Use a Counter with a Foreach Loop in Razor

Using bootstrap I wanted to create a two column grid with the data provided to the model. To accomplish this I needed to surround every two divs of class col-sm-6 with a div of class row. To do this I implemented a counter. I then used modulus to determine if I should open the tag or close it.

Another thing to note is that razor shows syntax errors if you just include an opening tag without its closing tag. If you run the code you will likely get a broken page complaining about missing curly braces. To get around this prepend each tag in their respective if-statements with @:.

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Convert Razor Validation Summary into Bootstrap Alert

In MVC, if you use the Validation Summary method any validation errors for the model are presented back to the user in a bulleted list. If you have been using bootstrap throughout the site you may want to give this message the same look and feel to have consistent interfacing. This error summary can easily be converted into a bootstrap alert to show to the user. Simply expand upon that call with this logic:

By default, @Html.ValidationSummary() returns nothing if no errors. But since we are adding additional markup for the bootstrap alert we must check for errors ourselves. The result will be a closable, danger alert with a heading and bulleted, error list inside.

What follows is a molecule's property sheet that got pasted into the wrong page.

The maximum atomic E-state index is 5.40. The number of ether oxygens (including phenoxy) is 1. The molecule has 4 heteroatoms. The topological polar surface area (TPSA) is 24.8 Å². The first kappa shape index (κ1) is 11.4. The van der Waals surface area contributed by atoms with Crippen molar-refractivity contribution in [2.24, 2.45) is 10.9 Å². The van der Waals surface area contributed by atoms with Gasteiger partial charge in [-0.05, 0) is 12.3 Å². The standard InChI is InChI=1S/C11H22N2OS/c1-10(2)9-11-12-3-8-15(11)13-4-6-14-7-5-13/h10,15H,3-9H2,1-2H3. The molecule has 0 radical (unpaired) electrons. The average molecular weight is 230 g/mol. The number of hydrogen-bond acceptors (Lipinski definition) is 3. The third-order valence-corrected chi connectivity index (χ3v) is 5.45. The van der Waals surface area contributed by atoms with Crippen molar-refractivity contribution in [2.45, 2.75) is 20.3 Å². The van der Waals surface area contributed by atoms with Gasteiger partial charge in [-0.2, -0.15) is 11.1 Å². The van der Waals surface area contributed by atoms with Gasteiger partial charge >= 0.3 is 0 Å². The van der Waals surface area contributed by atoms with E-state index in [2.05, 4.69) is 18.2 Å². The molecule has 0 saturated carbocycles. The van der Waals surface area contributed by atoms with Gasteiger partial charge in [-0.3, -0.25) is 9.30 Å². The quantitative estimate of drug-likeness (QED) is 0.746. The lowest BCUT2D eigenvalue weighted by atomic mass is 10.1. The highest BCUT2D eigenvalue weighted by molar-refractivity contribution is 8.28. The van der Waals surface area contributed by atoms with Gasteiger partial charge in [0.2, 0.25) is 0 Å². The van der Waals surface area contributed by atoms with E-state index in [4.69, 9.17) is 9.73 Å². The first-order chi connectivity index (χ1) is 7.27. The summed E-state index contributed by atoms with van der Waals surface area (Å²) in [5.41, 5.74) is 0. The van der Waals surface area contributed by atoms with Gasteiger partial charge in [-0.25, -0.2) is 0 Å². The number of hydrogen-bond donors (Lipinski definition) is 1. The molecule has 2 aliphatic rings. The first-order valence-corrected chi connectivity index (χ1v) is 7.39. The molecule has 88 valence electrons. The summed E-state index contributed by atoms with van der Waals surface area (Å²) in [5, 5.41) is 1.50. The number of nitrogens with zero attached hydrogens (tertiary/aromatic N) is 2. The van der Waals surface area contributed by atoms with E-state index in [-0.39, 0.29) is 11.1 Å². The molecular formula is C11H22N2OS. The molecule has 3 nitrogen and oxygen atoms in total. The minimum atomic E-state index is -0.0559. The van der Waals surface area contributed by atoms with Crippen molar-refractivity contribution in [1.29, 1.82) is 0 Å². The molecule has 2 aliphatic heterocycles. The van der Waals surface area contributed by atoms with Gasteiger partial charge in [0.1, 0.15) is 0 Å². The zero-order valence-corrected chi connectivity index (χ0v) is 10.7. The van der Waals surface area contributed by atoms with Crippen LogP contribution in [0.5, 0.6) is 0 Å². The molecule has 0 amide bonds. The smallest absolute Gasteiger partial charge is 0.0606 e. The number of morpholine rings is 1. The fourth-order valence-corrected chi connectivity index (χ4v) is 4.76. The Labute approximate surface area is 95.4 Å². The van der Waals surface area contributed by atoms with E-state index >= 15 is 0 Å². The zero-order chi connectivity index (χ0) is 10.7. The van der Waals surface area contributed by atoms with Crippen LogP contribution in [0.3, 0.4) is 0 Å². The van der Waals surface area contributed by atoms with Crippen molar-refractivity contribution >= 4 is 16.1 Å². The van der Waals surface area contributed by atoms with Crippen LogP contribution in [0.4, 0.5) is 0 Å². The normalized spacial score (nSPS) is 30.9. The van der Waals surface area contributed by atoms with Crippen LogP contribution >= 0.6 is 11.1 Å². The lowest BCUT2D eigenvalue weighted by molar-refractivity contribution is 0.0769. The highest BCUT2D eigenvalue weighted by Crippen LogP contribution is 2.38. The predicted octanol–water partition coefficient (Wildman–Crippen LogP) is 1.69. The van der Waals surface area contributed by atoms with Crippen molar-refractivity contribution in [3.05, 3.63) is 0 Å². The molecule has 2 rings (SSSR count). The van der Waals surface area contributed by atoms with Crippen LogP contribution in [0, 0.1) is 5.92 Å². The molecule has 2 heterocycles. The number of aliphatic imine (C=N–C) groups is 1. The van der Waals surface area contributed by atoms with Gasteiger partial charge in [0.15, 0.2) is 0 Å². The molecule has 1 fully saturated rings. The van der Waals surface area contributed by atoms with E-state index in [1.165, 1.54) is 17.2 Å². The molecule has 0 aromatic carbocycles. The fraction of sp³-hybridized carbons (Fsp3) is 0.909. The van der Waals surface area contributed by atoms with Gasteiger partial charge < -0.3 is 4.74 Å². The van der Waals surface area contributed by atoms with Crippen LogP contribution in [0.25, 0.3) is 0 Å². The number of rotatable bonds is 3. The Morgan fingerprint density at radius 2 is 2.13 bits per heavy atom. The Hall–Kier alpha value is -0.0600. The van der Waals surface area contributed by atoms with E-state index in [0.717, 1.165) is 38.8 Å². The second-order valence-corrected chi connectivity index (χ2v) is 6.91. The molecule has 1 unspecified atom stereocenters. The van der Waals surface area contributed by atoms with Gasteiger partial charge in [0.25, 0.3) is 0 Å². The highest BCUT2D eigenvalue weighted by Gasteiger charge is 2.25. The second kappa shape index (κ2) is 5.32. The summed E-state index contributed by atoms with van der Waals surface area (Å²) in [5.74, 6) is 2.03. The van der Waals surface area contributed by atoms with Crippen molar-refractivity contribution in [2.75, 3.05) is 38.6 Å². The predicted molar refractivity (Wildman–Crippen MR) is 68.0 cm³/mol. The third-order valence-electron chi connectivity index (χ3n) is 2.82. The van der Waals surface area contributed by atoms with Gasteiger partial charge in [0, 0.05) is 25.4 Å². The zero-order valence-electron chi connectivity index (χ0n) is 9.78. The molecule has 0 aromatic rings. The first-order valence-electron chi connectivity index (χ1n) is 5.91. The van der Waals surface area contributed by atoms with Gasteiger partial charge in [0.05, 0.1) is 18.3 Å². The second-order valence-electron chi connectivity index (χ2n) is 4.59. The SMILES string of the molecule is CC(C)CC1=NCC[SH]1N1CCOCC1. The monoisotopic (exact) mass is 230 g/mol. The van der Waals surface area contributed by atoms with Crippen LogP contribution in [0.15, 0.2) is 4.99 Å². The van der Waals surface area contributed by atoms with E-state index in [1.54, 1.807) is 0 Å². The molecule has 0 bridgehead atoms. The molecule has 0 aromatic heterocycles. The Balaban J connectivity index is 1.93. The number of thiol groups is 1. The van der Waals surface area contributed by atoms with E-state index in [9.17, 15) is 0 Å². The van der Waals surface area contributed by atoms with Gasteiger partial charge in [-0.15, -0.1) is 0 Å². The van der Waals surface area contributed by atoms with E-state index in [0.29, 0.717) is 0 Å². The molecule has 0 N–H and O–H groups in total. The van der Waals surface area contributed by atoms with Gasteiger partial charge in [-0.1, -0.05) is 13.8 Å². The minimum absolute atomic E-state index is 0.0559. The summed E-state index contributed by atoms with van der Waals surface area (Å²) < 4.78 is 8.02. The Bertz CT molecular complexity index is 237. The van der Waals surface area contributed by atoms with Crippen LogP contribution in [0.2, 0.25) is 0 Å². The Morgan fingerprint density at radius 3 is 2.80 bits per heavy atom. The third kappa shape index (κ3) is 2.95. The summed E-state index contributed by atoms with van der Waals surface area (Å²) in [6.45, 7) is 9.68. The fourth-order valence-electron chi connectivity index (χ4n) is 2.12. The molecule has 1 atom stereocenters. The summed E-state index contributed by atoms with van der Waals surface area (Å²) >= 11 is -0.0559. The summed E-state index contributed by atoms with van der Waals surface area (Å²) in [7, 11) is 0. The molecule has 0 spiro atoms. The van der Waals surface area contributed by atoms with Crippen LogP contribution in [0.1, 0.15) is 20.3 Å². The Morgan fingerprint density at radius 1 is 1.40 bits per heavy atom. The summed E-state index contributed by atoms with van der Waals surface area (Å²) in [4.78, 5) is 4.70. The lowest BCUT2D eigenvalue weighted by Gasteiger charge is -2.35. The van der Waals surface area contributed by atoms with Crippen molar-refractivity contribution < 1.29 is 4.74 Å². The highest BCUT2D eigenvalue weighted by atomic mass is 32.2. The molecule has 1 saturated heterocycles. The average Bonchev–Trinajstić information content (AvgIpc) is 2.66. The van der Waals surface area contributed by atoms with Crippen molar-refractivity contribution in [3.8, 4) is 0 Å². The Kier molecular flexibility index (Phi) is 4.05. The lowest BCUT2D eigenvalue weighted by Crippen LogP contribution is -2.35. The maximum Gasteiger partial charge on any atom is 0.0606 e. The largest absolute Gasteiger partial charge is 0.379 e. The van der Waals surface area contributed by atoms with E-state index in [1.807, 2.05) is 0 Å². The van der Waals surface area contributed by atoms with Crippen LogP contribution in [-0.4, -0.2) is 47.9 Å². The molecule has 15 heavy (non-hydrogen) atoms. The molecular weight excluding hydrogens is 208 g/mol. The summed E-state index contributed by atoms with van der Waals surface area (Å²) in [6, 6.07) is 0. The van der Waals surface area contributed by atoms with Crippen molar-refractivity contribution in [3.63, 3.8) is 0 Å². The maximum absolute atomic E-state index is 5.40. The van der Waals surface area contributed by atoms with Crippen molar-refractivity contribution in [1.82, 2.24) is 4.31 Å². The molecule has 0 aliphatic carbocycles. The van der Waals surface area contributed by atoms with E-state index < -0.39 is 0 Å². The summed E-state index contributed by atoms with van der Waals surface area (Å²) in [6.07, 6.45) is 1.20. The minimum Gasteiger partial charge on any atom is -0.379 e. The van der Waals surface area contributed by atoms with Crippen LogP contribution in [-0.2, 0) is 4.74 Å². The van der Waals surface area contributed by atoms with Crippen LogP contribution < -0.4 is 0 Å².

Next, you may want to clean up the classes added by the validation summary. This can ensure that you will not have any CSS rendering issues as well as expanding upon the bootstrap look. I simply added this javascript at the bottom of my view:
The first call cleans up the list itself. The second call will put a bootstrap danger highlight around your fields with the issues. If the red outline does not appear then make sure you are following bootstraps recommendation of wrapping form elements and their labels in a form-group class. For example:

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AJAX and Bootstrap Tabbing in MVC

In this tutorial you will see the Twitter Bootstrap tabstrip in action. I will be using MVC, Razor and jQuery to accomplish this. If you visit the tabstrip documentation you will see an example that uses static tab content. I have expanded upon that code snippet, converting it to dynamic content using AJAX. I’m also utilizing a fading transition effect as the content loads. The tabstrip will interact with two partial views named: _SearchTab.cshtml and _SubmissionTab.cshtml. Notice that I am naming the tab ids the same as the partial views. Doing that reduces translation in the script when relaying the AJAX calls.


The @Html.Partial will request the page on the active tab on page load. Place this call wherever the active class is being set.


The $.ajax() request retrieves the partial view. The cache parameter is necessary to ensure a fresh rebuild on each click. As for what path is requested you will notice a @ViewContext.RouteData.Values["controller"] call. It simply retrieves the controller of the current view, assuming the partial views are located in the same folder in the tree.


The above methods are needed to relay the $.ajax() request to the proper partial view.

Now each time you click on a tab it will load dynamic content from a partial view. Keeping content separate can keep code cleaner and more organized. Download an example implementing this technique.

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